After starting small, the US presidential campaign has exploded into a nationwide contest that on Tuesday could all but decide the Democratic and Republican nominating fights.
Twelve states from Alaska to Massachusetts will hold caucuses and primaries that day, awarding a big chunk of the delegates needed to secure the two major party nominations.
The balloting marks a fundamental shift, away from the close-quarters campaigning in states like Iowa and New Hampshire and the drive for momentum that came with winning or, for the second- and third-place finishers, beating expectations.
Republican Donald Trump and Democrat Hillary Clinton, who start out ahead after winning three of four opening contests, seem likely to expand their lead in the delegate count Tuesday, or Super Tuesday as it has come to be known. The question is whether their margins prove insurmountable.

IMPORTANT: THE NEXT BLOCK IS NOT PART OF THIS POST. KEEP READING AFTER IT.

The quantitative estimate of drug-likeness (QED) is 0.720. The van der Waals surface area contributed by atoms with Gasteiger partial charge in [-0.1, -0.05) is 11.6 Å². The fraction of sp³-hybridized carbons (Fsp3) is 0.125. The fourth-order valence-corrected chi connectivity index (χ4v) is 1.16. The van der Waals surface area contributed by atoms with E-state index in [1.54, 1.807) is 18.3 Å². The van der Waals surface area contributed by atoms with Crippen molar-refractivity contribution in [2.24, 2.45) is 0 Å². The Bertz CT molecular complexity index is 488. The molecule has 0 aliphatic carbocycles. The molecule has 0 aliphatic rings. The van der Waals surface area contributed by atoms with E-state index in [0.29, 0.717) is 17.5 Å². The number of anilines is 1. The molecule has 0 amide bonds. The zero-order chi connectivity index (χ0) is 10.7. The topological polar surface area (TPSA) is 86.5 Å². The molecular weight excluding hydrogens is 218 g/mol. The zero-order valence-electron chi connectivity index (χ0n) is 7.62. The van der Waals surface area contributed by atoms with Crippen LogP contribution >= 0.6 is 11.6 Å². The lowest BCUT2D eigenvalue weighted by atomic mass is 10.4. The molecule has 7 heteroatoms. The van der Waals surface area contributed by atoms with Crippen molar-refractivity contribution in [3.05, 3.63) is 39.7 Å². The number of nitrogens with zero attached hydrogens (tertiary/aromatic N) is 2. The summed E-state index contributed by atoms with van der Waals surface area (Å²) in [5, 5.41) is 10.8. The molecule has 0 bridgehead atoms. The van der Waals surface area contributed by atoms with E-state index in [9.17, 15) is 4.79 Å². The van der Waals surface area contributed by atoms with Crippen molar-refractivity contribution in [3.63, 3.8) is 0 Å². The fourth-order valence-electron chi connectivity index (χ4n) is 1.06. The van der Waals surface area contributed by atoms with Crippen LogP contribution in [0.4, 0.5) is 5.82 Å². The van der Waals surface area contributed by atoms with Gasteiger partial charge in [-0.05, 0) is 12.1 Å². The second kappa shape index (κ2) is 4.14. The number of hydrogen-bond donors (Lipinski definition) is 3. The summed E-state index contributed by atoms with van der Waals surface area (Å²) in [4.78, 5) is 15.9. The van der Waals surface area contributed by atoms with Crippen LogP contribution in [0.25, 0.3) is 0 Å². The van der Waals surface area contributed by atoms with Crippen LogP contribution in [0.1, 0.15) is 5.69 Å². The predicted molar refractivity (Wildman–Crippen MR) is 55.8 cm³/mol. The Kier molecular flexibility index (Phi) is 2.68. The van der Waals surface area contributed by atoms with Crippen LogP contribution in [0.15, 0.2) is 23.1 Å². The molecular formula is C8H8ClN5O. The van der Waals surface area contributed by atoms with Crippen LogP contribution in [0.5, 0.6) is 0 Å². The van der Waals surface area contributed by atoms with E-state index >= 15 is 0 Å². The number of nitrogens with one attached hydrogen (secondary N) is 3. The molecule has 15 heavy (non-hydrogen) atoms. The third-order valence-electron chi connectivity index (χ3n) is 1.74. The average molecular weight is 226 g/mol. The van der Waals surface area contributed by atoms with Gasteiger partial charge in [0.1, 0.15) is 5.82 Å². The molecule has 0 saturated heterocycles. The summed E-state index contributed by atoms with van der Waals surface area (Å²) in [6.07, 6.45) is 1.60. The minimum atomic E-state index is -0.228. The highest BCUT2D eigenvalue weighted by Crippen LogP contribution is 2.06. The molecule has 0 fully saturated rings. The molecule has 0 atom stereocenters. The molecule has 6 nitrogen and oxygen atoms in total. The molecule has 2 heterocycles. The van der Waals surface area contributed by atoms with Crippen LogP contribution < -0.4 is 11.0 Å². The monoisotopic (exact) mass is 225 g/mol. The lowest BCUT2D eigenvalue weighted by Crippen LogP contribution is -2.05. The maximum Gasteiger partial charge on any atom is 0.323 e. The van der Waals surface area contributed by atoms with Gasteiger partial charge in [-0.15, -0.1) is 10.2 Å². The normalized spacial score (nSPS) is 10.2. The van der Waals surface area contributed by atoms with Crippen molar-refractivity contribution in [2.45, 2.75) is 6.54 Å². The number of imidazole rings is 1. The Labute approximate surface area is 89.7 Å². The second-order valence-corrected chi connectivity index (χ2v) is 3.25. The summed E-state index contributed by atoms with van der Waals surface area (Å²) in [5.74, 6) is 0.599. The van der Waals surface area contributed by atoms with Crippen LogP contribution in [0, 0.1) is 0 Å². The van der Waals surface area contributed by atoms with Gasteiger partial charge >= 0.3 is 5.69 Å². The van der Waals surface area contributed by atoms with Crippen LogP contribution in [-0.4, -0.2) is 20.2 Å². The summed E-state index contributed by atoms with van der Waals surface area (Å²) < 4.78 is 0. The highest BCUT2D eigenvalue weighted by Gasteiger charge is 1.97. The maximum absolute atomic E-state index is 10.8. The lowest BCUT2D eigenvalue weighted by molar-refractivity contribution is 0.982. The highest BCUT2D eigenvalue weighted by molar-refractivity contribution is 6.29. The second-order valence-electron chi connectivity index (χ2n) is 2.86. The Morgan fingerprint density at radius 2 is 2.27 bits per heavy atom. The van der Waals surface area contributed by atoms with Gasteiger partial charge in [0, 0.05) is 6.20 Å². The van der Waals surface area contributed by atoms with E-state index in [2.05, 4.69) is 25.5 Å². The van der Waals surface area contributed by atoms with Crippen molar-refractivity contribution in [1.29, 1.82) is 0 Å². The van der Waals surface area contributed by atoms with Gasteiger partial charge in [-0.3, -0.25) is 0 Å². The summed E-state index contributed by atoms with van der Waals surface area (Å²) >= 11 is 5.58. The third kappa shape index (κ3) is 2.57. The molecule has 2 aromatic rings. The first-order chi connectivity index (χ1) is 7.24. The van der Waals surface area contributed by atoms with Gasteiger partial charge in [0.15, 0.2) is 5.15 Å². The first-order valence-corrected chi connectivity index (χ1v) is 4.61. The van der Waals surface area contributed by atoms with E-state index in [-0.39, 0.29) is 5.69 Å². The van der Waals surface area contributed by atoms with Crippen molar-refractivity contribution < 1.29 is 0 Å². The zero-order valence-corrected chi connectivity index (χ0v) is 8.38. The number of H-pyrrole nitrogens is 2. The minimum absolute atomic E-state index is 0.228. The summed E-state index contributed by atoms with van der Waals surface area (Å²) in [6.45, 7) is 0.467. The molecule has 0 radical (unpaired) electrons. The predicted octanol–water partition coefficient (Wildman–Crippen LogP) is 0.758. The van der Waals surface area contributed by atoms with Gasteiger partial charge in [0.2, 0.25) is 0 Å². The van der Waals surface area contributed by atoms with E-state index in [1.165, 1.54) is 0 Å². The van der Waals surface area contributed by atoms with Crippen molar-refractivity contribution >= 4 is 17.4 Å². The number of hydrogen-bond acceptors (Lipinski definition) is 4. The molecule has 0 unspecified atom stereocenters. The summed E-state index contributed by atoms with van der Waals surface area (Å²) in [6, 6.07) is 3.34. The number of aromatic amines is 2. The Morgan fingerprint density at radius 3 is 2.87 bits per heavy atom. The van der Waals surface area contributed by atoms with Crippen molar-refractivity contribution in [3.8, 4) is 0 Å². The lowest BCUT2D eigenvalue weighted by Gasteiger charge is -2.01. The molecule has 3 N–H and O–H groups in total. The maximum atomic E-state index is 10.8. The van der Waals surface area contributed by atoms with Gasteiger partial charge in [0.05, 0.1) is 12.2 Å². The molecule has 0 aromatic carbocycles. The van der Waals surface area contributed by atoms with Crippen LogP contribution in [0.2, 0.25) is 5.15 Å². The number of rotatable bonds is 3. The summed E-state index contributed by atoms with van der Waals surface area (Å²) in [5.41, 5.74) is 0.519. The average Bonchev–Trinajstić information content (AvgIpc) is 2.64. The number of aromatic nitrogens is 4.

Trump holds the lead in most of the Super Tuesday contests, and will aim to deliver a knockout blow to Ted Cruz in Texas – the firebrand senator’s home state. Mr Cruz and Marco Rubio will both hope for a strong performance that convinces voters they are the consensus anti-Trump candidate.
Clinton’s sole challenger, Bernie Sanders, will hope to secure a handful of victories and enough delegates to stay within striking distance of the poll favored Clinton.
Because so many delegates will be awarded on a single day, Super Tuesday is one of the last chances for the candidates to change the trajectory of the election. If such a surprise fails to materialise, Mrs Clinton and Mr Trump’s paths to their parties’ nominations may well be paved on Tuesday.